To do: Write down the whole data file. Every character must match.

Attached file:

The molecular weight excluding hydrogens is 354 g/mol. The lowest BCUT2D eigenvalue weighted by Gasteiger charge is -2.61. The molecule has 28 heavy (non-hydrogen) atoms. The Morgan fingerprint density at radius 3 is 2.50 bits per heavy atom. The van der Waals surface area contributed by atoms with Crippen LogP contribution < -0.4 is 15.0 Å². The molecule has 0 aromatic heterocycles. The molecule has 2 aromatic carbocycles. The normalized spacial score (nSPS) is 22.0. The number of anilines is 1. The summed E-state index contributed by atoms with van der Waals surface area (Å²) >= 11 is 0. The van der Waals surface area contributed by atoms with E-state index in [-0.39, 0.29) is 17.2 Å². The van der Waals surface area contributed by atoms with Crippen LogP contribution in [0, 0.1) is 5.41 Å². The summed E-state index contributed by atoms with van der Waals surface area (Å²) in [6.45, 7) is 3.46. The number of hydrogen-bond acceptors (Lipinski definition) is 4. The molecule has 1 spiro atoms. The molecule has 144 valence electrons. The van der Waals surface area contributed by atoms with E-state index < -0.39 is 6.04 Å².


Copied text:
The molecular weight excluding hydrogens is 354 g/mol. The lowest BCUT2D eigenvalue weighted by Gasteiger charge is -2.61. The molecule has 28 heavy (non-hydrogen) atoms. The Morgan fingerprint density at radius 3 is 2.50 bits per heavy atom. The van der Waals surface area contributed by atoms with Crippen LogP contribution < -0.4 is 15.0 Å². The molecule has 0 aromatic heterocycles. The molecule has 2 aromatic carbocycles. The normalized spacial score (nSPS) is 22.0. The number of anilines is 1. The summed E-state index contributed by atoms with van der Waals surface area (Å²) >= 11 is 0. The van der Waals surface area contributed by atoms with E-state index in [-0.39, 0.29) is 17.2 Å². The van der Waals surface area contributed by atoms with Crippen LogP contribution in [0, 0.1) is 5.41 Å². The summed E-state index contributed by atoms with van der Waals surface area (Å²) in [6.45, 7) is 3.46. The number of hydrogen-bond acceptors (Lipinski definition) is 4. The molecule has 1 spiro atoms. The molecule has 144 valence electrons. The van der Waals surface area contributed by atoms with E-state index < -0.39 is 6.04 Å².